His flaw is assuming that his assumptions are even close to being accurate. The problem with these kinds of thought processes, is that they are fraught with limited thinking. Do you know how hard it is to keep exponential growth going for any length of time? And he wants it going for
There are way too many assumptions, way too many unproven constants. He isn't as smart as he thinks he is, and that is where the problems start for his "simulation theory". I actually understand that I couldn't begin to theorize what things might exist in 20 years, let alone 1000, 5000, or 10,000 years down the road.
but there's a tiny tiny chance that somewhere somebody is looking at a monitor saying "Whoo, look, that little critter got it right! Ha, what are the odds?"
If we lived in a computer simulation, surely we would have some remaining concept of a Scientist that created the Simulation, and us inside it. The Scientist, who can change the software parameters, and can do absolutely anything in our Universe, and knows everything too, but limits His own powers to observe what we do, and, even if He knows the end result, let us choose our destiny with free will (FreeWill_Parameter = True).
As no such idea exists anywhere, I guess it's safe to say that we aren't in a simulation.
we can't even get the people who put together operating systems to get the bugs worked out, i wouldn't expect the Programmer to have the powers of omniscience and omnipotence in His creation.
Completely missing the point. The actual argument for a simulation doesn't rest on anything remotely like that. The primary argument is that it looks like under the laws of physics, simulations should be possible. It also seems likely that an advanced species would be interested in making simulations of their ancestors and would likely make many such simulations. Thus, if one thinks that society is likely to survive to a very high tech level, one should expect if one is a remotely interesting time period that one is much more likely to be a simulation than the original. There are problems with this argument (and I don't buy it), but it is far more interesting than simply dismissing it as akin to belief in religion or gods. It is unfortunate that you and many others in this thread are simply ridiculing the argument rather than actually addressing it.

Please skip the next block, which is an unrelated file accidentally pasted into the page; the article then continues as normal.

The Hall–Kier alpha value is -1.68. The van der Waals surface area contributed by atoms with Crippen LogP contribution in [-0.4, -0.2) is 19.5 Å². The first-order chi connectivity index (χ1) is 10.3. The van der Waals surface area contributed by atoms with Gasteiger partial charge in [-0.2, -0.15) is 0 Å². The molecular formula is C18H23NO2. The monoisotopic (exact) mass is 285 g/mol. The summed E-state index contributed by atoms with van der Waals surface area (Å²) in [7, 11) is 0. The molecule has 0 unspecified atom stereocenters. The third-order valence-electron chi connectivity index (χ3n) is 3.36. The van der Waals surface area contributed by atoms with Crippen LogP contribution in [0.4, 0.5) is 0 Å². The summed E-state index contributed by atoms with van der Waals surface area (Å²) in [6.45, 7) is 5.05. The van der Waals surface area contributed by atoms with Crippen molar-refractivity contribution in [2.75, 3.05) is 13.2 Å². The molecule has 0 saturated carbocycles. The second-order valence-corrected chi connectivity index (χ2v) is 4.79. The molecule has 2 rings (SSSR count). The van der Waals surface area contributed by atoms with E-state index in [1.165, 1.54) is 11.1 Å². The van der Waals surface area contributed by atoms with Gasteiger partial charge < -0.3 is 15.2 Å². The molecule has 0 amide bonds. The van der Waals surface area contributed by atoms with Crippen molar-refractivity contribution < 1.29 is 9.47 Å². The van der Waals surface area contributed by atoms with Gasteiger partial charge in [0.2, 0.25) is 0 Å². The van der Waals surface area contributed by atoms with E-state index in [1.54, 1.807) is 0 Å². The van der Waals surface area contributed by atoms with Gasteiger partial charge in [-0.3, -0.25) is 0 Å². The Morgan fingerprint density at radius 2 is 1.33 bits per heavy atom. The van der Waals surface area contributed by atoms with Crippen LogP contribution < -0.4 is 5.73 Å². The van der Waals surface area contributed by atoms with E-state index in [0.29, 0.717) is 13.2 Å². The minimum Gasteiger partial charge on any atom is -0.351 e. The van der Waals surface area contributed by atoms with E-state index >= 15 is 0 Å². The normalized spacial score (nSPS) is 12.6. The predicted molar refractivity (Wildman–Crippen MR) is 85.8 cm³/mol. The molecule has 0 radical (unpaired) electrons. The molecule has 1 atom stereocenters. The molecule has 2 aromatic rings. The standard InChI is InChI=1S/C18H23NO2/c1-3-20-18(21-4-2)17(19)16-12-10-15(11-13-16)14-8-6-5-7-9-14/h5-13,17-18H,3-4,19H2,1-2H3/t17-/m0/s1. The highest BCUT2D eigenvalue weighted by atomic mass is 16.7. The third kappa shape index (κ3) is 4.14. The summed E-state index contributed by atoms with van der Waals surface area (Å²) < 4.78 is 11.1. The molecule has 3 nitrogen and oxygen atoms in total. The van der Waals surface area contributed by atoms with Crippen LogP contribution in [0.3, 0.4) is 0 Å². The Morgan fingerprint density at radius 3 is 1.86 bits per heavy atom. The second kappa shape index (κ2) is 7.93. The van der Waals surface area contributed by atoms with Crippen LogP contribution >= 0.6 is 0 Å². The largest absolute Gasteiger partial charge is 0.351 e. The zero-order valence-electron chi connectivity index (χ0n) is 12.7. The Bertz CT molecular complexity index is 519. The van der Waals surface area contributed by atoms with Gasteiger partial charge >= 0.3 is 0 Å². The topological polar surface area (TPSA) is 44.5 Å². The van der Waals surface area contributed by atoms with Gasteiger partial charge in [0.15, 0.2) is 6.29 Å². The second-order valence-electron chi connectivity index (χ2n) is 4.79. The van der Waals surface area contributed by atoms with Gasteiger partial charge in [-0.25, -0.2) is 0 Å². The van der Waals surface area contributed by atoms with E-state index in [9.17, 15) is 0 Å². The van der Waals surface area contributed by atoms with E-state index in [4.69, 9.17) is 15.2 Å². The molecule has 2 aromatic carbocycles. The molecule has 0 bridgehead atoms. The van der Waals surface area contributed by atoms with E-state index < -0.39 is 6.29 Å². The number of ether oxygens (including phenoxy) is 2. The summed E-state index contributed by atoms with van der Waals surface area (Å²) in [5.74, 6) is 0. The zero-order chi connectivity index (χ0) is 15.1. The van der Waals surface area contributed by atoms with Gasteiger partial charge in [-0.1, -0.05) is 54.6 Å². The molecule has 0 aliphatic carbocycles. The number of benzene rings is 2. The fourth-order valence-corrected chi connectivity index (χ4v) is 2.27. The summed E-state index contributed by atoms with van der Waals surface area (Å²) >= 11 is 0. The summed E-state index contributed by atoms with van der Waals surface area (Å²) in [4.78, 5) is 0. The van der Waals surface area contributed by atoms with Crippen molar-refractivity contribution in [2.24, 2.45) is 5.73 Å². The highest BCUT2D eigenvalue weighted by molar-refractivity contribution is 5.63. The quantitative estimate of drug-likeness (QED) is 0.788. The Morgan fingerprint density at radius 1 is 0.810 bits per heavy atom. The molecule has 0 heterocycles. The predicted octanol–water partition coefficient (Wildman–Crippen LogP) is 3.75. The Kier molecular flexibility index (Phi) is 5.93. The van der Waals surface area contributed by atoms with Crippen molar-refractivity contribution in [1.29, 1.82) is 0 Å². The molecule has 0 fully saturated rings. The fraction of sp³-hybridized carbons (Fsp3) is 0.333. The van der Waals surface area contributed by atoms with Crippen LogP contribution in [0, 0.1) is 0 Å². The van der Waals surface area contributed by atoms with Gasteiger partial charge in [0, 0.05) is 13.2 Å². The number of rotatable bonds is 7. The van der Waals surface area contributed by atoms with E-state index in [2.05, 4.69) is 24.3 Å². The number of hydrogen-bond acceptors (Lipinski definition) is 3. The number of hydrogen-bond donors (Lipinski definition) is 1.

but how do you know the difference between reality and a sim? how does reality "exist" in any completely objectively provable way, distinct from what a sim would be like? "I think therefore I am" but that's really about as far as you can take it.
"Computer, end Program".
Hummm, still here, it was worth a tr
by the end, those holodeck stories were just going wild. whenever they needed some plot twist, the holodeck developed another property. kind of like the Jeffries tubes, but fancier.
And VM guests can't break out of the hypervisor... Oh wait, they can, if the hypervisor is buggy.
If the universe is a simulation, it is a pretty complex one. Bugs would be expected.
However, humanity has access to such a infinitesimal fraction of the universe, it would be unexpected to find bugs in simple parts like ours. The bugs would seem more likely in less tested parts of the code, like at extreme energies or very small distances.
I'm assuming this is very sly.
If I exist in this simulated reality, then I only exist because of the simulation. Shut down the simulation and I cease to exist.
This. Tech billionaires and a lot of slashdot users hear "You are living in a simulation" and they think "Neo in the matrix" rather than "Agent in the matrix" I think this is because they are dumb.
Well yeah, they are simulated that way.
You ever wonder if most people have any inner life? Even without us being a sim, what if there are only like a million (or a dozen, or a billion) actual human beings alive at any given time, and the rest of the population are just basically breeding stock going through the motions to provide support for the occasional genetic accident that produces a real human? Would explain history pretty well.
I exist because of the result of biological processes that seek to procreate
No. That is the reason that your constituent atoms have a particular form and function. But it is not the reason they exist in the first place.
Science tells us that the Universe began as an infinitely dense singularity 13.85 billion years ago. We have no idea why that happened, but the answer is not "Darwin", since that skips over the first 10 billion years, especially those first few planck times.
Well, sort of by definition, circular reasoning, and law of physics, we exist because that's a lower energy configuration than us not existing.
The problem isn't his text, which was perfectly understandable. The problem is your poor command of English.
i do not command English; we merely ask favors of one another. (PS I'm not the AC, I just saw a straight line I couldn't resist)
Enzymes are things invented by biologists that explain things which otherwise require harder thinking. -- Jerome Lettvin